Tropical forest soils harbor diverse communities of microbes that play important roles in ecosystem function and global climate1. These communities drive biogeochemical cycles, whether by fixing atmospheric nitrogen or by decomposing and transforming organic matter, providing a pathway for both carbon sequestration and its release as atmospheric CO21. They also play an important role in maintaining forest biodiversity through symbiotic and pathogenic interactions with plants2,3. Global anthropogenic change, including a warming climate, threatens these microbial communities and their functioning, with potentially major implications for the Earth system.
A wide tropical knowledge gap
Theory predicts that climate warming will increase the activity of soil microbes and, in turn, stimulate the decomposition of soil organic matter and trigger its release to the atmosphere principally as carbon dioxide – generating a positive feedback on further climate change4. This feedback could be potentially large in the tropics, where soils contain a third of the global soil carbon stores5. Despite the potential importance of this interaction for tropical soils, research in this area has been lacking.
Outside the tropics, dozens of warming experiments have been performed and have generally shown increased CO2 emission from soils as microbial activity increases at warmer temperatures6. Some of these studies have reported temporary carbon losses over a few years, while others reported sustained losses over decades7. The consensus from these studies is that the response of soil microbes to warming partly explains the increased carbon loss, including changes in activity and in the community composition of microbes, and related changes in the temperature sensitivity of microbial growth and carbon use8. The response of microbial diversity to warming is less clear, although there is a strong basis to predict an increase in diversity under warming based on energy-diversity theory9 and observations consistent with this theory showing that microbial diversity is correlated with mean annual temperature across geographical gradients10,11. In support of this prediction, soil microbial diversity increased after 20-years of soil warming in a US temperate forest12 although there may be exceptions to this pattern13. Any change in microbial diversity under warming may be especially important for soil health, in the light of observed correlations between soil diversity and biogeochemical processes14,15. However, are these results relevant to the tropics, which dominate the global terrestrial carbon cycle and where the majority of Earth’s biodiversity resides, and - moreover - where temperatures are already high?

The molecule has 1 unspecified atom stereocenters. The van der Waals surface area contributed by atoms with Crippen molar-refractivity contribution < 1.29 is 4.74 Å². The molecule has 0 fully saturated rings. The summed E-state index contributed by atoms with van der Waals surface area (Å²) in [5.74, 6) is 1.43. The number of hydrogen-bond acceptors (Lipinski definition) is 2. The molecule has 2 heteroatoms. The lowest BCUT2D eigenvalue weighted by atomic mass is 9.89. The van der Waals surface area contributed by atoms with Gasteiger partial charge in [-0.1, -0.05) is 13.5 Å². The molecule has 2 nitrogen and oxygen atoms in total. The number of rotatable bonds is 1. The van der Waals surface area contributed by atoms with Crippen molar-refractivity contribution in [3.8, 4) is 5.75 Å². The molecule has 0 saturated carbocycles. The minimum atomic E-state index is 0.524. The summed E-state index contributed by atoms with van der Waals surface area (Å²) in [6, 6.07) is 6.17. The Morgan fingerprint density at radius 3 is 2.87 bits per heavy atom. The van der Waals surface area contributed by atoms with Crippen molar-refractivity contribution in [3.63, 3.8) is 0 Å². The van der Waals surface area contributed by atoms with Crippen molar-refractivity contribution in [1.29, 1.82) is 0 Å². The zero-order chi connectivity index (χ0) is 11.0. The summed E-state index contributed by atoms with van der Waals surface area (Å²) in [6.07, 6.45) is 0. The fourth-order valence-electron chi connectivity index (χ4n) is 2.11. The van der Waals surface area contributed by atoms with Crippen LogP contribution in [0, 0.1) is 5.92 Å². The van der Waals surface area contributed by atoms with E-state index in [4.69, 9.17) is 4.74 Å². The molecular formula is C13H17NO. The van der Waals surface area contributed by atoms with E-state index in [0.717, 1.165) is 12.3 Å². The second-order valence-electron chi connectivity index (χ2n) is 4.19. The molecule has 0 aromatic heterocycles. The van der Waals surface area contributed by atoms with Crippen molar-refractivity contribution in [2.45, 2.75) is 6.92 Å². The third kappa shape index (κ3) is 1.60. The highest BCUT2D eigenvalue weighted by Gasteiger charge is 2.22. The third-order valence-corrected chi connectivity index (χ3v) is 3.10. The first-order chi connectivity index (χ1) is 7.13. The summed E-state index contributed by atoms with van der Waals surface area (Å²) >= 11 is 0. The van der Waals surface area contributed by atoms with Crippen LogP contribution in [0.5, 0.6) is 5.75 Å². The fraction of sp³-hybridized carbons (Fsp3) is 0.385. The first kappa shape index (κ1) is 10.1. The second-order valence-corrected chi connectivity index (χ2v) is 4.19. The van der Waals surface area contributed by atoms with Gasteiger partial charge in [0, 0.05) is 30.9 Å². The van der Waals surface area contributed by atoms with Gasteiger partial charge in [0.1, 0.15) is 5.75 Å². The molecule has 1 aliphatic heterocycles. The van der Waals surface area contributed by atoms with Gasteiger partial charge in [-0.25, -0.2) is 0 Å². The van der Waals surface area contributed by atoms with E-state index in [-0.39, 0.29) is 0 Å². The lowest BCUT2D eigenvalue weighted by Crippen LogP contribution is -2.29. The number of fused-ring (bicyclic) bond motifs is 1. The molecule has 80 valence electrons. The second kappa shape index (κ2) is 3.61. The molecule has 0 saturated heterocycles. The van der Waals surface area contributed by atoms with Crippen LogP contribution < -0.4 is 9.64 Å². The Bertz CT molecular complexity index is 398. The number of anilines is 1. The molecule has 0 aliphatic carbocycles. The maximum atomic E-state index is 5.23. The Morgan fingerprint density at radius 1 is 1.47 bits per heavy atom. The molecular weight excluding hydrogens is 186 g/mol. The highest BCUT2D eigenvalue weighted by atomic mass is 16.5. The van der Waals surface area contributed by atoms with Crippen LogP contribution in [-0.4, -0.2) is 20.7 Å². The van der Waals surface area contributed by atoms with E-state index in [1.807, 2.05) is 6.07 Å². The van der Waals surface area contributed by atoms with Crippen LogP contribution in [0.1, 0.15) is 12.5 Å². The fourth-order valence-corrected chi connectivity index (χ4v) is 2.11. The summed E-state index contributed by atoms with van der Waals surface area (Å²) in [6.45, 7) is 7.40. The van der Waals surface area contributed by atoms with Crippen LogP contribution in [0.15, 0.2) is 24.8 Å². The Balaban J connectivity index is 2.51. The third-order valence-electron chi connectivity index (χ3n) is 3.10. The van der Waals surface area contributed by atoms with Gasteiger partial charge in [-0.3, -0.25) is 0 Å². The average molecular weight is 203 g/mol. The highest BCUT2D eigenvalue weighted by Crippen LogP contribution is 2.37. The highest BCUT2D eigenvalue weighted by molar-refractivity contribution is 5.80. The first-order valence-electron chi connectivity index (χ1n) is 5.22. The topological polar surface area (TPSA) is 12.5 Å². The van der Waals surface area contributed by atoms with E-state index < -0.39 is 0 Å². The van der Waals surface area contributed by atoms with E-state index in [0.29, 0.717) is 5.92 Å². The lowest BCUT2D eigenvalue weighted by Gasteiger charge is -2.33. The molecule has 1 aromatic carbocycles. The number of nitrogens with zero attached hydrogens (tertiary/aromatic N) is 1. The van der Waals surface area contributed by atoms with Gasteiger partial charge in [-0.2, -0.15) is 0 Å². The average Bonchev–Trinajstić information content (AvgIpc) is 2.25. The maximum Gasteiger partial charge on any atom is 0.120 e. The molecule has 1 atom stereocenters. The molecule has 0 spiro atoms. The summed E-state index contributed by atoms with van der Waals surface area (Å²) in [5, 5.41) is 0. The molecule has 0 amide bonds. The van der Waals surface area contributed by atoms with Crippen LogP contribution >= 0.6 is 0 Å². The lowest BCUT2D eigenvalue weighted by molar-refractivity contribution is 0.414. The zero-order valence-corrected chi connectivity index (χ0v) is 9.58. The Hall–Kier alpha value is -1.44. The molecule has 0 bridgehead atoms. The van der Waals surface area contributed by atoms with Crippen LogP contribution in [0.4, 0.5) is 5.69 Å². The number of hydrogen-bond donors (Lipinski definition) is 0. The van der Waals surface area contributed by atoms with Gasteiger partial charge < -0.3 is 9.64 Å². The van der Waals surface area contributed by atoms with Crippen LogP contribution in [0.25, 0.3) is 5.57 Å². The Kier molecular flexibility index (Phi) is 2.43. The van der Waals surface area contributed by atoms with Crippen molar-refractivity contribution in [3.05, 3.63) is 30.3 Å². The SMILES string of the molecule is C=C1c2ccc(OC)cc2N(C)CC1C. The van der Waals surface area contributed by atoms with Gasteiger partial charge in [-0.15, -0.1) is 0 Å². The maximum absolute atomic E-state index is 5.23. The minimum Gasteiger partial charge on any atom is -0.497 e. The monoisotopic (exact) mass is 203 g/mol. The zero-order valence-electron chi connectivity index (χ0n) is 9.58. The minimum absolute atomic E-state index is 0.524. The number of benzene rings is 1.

The SWELTR experiment
We tested the response of tropical soil microbial communities to a warming climate by conducting a whole-profile soil warming experiment in one of the most intensively studied tropical forests in the world on Barro Colorado Island in Panama (SWELTR; Soil Warming Experiment in Lowland TRopical forest).
The experiment was a major undertaking, taking two years to design and build, and was finally switched on in 2016. The experiment consists of five warmed plots, paired with five control plots, across a 1 ha area of forest. Each warmed plot contained a heating structure, made of 50 m of heating cable encased inside stainless steel tubes, which was then inserted to 1.2 m depth in the soil to create a circular plot of 5 m diameter with the soil heated to the underlying bedrock. The experiment heats approximately 120 m3 soil in total. This design has been shown to produce relatively even heating of the soil volume although small gradients do occur16, which we used here to provide two levels of warming. The surface soil temperature in the centre of the plot was slightly cooler due to conductive heat loss to the atmosphere (3oC warming treatment), while close (~20 cm) to the heating structure soil temperature steeply rose (8oC warming treatment). We excluded this high temperature ‘buffer zone’ for all other measurements, but we used it for this specific study. Although extreme relative to recent climate warming, such a level of warming is a possible scenario this century, where the predicted atmospheric warming for tropical regions is coupled with warming due to the localized interactive biophysical effects of deforestation and land-use change17. The data for our study were collected during the wet season, when soil moisture was not limiting to microbial activity, and after two years of experimental soil warming. We report two major and unexpected results.